PROBLEM: The system will not come up at all, the display is blank and the computer does not make any beep sounds from the speaker.

Solution 1: Check the power connectors to the case, the monitor... and to the wall and on the Mother Board. Are any lights coming on at the monitor, case? If not, then you may have popped a circuit breaker in your house or office. Try plugging in a different electrical device or multi-meter to check the power... it should be between 115 and 120, over 125 can easily FRY a computer and other electrical devices. If the lights are on, and the power seems to be fine, then you need to determine if the fan in the power supply coming on? Is the monitor powered on? Is the monitor's video cable plugged into the video card? Double check the brightness and contrast settings. Plug the monitor into another computer if possible to verify the monitor isn't the problem.

Solution 2: Are any of the drive lights on any of the drives? Did the drive flash during power on? If yes, then it's probably not the drive or cabling... if they are staying on, there a definite problem. Check the BIOS settings. Maybe the battery is dead or too low. If the BIOS is correct, trace the cables and double check all of the connections and jumpers. Make sure that it did not miss any of the pins when it was installed. Also, make sure that the power connector is on properly.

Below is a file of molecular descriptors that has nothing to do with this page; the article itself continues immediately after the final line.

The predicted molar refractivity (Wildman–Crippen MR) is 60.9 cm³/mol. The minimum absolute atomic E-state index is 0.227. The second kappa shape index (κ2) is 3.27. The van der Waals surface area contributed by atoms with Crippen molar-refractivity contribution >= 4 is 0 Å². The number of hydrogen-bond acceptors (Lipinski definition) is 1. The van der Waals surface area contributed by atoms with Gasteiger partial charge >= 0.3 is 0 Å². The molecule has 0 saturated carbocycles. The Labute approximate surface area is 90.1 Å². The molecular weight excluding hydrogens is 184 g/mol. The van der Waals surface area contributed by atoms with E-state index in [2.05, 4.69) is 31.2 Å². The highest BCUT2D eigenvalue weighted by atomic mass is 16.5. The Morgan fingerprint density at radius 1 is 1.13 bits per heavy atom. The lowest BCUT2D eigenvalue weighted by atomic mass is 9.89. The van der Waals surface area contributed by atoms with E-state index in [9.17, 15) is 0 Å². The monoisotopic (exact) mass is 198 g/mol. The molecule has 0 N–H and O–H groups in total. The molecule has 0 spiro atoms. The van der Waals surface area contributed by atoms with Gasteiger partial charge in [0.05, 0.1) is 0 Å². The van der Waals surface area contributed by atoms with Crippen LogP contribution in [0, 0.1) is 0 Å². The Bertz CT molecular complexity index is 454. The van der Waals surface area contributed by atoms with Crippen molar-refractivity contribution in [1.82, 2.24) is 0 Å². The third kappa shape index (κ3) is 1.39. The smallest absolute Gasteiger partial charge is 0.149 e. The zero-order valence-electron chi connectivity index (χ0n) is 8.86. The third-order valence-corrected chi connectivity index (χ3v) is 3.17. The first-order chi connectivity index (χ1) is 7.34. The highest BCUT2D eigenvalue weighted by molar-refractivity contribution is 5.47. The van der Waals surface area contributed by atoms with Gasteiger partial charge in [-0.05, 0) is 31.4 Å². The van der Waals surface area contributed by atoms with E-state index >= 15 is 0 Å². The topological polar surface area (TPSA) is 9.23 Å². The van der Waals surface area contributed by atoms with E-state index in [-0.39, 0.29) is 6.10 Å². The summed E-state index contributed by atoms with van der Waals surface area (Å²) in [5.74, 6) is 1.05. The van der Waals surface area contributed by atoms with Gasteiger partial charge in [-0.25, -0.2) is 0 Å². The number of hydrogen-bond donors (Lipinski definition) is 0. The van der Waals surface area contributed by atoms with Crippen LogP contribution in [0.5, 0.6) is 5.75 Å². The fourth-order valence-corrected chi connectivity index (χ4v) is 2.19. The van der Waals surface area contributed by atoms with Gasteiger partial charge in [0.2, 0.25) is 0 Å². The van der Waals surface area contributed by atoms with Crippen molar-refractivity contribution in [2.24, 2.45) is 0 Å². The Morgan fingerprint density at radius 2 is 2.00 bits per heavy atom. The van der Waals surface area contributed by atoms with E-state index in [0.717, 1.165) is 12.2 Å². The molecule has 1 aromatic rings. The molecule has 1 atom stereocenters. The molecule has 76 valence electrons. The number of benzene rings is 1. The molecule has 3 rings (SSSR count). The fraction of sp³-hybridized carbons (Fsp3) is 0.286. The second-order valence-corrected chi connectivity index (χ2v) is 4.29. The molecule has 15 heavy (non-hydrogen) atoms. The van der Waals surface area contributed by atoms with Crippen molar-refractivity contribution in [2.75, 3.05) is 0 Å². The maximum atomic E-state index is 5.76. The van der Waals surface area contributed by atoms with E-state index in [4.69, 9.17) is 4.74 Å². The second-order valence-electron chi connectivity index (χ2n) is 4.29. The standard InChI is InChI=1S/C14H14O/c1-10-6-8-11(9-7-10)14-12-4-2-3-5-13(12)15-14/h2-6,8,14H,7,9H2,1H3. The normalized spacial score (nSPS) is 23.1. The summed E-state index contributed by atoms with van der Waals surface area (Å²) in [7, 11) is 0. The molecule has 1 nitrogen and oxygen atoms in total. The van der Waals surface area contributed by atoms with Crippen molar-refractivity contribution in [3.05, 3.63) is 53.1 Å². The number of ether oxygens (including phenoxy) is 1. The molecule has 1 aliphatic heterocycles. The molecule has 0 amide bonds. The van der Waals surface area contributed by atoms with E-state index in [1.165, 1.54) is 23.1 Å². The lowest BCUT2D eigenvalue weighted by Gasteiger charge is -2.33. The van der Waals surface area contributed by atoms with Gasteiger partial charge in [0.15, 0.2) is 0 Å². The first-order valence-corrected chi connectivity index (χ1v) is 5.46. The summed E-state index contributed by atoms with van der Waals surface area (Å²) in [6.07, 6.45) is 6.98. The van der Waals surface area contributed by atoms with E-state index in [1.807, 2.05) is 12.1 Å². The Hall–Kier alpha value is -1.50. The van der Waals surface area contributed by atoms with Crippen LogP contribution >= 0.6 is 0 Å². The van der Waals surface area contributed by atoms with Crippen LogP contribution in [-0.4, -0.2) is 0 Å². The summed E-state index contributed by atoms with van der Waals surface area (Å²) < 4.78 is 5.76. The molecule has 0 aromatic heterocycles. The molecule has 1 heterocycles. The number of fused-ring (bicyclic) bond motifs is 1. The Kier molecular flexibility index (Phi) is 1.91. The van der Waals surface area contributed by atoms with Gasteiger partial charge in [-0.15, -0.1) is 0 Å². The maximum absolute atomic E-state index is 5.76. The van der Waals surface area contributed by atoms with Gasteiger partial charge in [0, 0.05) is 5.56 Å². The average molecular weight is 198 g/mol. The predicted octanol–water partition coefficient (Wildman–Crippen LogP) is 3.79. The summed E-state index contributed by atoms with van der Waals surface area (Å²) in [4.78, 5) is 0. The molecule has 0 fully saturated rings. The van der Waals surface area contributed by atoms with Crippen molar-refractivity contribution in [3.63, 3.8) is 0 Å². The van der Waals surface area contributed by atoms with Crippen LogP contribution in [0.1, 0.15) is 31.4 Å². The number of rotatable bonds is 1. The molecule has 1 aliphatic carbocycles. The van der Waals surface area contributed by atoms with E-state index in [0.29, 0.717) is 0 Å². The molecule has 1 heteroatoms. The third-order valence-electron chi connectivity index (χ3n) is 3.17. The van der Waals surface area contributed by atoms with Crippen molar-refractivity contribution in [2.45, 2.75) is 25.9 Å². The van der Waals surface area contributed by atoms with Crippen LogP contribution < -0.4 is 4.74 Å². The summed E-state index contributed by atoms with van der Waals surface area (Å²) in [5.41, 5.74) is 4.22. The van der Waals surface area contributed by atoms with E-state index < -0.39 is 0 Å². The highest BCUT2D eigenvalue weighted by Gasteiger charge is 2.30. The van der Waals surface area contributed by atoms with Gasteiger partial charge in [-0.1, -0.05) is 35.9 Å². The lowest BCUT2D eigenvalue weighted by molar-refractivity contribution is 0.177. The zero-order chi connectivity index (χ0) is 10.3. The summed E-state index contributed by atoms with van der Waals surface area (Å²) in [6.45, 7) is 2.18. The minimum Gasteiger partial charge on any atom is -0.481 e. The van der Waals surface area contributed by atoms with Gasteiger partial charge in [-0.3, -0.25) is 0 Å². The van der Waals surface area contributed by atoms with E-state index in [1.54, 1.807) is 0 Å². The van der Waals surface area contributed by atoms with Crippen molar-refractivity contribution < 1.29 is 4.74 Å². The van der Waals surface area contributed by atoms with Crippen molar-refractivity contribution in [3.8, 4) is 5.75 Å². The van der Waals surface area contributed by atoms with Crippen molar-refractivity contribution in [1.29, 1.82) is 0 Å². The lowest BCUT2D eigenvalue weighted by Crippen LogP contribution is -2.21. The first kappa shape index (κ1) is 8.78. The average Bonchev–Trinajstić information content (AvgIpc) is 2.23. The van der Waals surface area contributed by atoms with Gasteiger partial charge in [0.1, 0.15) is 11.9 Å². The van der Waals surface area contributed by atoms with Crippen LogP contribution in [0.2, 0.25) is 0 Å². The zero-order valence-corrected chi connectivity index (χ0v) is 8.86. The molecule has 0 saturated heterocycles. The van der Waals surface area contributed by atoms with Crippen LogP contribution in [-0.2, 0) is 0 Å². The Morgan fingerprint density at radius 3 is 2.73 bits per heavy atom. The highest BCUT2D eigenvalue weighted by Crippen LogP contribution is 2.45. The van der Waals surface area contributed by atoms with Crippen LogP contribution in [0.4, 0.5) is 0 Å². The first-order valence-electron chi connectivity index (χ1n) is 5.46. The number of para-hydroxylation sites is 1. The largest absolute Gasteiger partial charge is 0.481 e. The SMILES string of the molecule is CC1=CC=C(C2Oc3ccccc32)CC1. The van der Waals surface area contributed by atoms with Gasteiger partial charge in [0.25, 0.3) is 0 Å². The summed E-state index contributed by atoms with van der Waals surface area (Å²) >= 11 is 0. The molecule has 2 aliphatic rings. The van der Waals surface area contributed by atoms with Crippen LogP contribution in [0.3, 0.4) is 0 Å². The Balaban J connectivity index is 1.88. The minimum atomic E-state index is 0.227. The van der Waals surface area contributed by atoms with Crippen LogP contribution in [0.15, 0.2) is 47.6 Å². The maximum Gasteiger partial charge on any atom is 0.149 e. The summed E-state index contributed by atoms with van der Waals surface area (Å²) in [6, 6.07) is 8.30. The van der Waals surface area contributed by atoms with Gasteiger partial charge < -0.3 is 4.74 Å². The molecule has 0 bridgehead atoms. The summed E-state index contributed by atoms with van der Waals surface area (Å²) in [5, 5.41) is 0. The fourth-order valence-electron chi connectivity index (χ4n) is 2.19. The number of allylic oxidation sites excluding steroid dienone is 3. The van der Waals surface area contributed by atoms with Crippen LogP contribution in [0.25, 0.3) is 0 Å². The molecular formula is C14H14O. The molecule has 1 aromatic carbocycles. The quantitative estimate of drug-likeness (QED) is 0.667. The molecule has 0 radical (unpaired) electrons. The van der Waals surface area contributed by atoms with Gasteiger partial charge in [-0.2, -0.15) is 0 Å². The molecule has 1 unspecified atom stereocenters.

Solution 3: If the monitor is working fine, and all of the rest of the stuff checks out, chances are - short on the motherboard, bad power supply, or PC speaker connected wrong. If the PC speaker is wrong, you wouldn't hear the beep codes.

Solution 4: Verify that all of the expansion cards are fully seated in the slots. A partially inserted card can cause the system not to boot - power supply fan may be on, but the monitor is black (blank) without any messages. If all the cards and cables are correct, and the system is STILL not working...

Solution 5: Try unplugging and disconnecting everything except the motherboard, PC speaker, and video card... if it doesn't power up here, then check the RAM, video card, motherboard, and power supply.